For those of us that have lived in that area for years, we are used to seeing up to 15 balloons dot the sky just before sunset.

I invite you to come into the gallery to view art prints in the collection of Hot Air Balloons.

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Joy and Peace – Featured Art Print

As I have mentioned and discussed on this blog, I do custom work for clients either tweaking one of my existing prints (Bougainvillea post as an example) or create a new print for a specific request. A client contacted me a couple of weeks ago about one of my prints in the Inspiration Gallery titled: Joy and Peace. I created this print by using an art print from my Floral Still/Life Gallery of orange poppies (featured in a prior blog) with a prayer of mine as an overlay. Attached is a copy of the print I am talking about.

 

What the client wanted was the same thing only with red poppies. They also asked to have the verbiage changed from joy and peace to peace and joy. No problem, I responded. I have attached the result of that request below.

In changing the poppies to red, the current color glow around the flowers just didn’t work. I chose purple for a couple of reasons; one being that it looked good with the red and the client loved it and the other is that it does carry some symbolism within the church.

Whenever I finish a custom print, I always study it next to the original to see if what I had done improved the original enough to replace it. In looking at both of these prints, I frankly was at a loss. I liked the red a lot, but also liked the orange, so I present them both to you. Thoughts?

 

I invite you to come into the gallery to view the addition of art prints to the collection in the Inspiration Gallery.

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Two Bougainvillea Vines

The tale of two Bougainvillea vines began about three weeks ago from a simple request.  A client had contacted me looking for an art print that had a Spanish element to it. This particular client has purchased a number of my art prints over the last couple years and I have done some custom work for her, so she knew if I didn’t have exactly what she was looking for, I could probably create it. After further discussion to understand the look she was going for, I directed her to a couple of different prints to see if those would work. What she liked is the first attachment.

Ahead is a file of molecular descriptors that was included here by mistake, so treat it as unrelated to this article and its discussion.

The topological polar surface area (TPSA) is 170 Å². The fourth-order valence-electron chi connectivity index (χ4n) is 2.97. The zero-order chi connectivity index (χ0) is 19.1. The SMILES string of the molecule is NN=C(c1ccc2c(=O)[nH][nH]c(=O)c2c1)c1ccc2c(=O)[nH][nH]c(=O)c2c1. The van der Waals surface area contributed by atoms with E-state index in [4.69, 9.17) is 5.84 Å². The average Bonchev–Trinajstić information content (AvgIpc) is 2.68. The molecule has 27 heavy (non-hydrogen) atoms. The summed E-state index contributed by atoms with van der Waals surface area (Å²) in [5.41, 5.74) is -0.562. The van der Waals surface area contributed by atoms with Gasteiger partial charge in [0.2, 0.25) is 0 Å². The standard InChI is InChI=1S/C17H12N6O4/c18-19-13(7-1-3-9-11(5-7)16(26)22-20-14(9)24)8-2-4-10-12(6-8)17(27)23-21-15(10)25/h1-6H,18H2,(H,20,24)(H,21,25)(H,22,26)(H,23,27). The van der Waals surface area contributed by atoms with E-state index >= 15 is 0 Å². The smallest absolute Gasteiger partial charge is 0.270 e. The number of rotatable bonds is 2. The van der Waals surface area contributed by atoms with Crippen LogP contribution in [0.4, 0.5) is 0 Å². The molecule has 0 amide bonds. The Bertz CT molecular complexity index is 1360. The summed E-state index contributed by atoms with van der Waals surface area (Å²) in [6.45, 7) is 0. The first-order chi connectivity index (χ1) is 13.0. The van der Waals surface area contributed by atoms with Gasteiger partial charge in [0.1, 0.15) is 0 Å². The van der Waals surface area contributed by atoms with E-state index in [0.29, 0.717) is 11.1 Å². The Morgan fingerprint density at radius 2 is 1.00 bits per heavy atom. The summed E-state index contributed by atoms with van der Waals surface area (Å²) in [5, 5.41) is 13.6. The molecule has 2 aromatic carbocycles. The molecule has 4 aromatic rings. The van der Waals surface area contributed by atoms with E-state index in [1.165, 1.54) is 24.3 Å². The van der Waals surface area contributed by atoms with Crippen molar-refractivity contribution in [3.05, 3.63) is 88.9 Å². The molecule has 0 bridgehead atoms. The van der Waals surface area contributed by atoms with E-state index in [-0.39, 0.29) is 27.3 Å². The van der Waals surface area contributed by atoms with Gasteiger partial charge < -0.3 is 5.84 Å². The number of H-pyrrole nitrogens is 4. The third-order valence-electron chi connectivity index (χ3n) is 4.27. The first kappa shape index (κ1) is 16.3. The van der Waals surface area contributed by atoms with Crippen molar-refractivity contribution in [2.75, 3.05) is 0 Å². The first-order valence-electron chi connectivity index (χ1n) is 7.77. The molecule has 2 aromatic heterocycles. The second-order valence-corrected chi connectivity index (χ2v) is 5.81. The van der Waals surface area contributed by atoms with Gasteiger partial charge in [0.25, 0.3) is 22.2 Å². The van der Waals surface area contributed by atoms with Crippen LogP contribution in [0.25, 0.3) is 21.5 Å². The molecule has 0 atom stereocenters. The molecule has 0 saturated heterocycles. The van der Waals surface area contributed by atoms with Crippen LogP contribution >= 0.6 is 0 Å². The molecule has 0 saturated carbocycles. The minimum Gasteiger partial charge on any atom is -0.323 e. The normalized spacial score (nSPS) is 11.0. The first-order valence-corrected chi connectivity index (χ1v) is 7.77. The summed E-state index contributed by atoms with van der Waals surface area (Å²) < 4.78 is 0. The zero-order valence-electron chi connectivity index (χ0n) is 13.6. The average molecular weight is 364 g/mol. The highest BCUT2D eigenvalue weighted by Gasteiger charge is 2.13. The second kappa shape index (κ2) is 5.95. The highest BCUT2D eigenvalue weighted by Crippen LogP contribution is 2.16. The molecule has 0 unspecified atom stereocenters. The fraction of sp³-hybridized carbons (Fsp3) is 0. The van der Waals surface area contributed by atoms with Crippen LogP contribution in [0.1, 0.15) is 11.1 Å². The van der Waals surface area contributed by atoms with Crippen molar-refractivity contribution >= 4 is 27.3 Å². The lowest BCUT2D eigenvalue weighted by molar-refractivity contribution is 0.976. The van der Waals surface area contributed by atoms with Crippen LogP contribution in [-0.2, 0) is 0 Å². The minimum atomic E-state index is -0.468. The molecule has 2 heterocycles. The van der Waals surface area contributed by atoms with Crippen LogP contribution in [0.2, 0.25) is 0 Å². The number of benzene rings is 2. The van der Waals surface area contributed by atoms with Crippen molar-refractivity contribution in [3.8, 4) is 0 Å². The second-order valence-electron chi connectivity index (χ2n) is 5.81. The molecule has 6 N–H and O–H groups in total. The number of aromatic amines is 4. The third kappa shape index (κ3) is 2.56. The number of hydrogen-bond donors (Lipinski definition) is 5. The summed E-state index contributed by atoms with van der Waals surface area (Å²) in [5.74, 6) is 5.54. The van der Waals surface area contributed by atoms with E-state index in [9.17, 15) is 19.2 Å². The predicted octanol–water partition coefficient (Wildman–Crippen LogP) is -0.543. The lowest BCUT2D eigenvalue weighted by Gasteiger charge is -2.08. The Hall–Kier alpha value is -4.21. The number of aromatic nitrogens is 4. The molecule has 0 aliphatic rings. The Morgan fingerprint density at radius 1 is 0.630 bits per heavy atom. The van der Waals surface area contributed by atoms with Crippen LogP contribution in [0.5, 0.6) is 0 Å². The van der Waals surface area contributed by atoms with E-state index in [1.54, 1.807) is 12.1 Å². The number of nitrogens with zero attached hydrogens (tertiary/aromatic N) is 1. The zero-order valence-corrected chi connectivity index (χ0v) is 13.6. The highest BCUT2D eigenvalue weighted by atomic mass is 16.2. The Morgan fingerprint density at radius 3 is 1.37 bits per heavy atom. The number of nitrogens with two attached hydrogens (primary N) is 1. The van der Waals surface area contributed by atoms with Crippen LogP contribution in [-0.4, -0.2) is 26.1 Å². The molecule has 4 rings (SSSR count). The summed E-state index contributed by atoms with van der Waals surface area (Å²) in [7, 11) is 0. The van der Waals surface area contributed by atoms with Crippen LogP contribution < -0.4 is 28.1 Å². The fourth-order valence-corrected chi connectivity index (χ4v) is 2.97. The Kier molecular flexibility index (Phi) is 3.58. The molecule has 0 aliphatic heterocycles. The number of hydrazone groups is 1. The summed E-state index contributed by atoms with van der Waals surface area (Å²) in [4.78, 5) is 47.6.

The setting for this scene is the grounds of the Alamo in San Antonio, Texas. This structure is off in a corner of the grounds. I’m really not sure what it is used for as there wasn’t access into it and it is somewhat off the beaten path. I love the historic architecture of it as it has the old adobe homestead look found throughout the southwest and west from the Spanish influence. This particular print is done using a classic watercolor technique.

Now this is the part where the Bougainvillea’s come into it. “Kirt, my husband and I love this print, but wanted to know if you could put some Bougainvillea vines on the front two posts to add a pop of color?” With the help of Photoshop, not a problem. I started scouring my portfolio for Bougainvillea and remembered I had just finished some prints with them from my Cave Creek, Arizona shoot.   It isn’t quite as easy as tracing the plant and doing a cut and paste to get it to look like it had grown on the post. It’s a fair amount of trial and error and in my case, a lot of piece meal. I would take portions of the plant and with each piece create a new vine growing up each post. The following is the final product also done in the classic watercolor technique.

The Alamo Adobe with Bougainvillea

The Alamo Adobe with Bougainvillea

I like both of them for different reasons….I like the subtle, clean look of the original, but I also like the pop of color in the final one. Thoughts?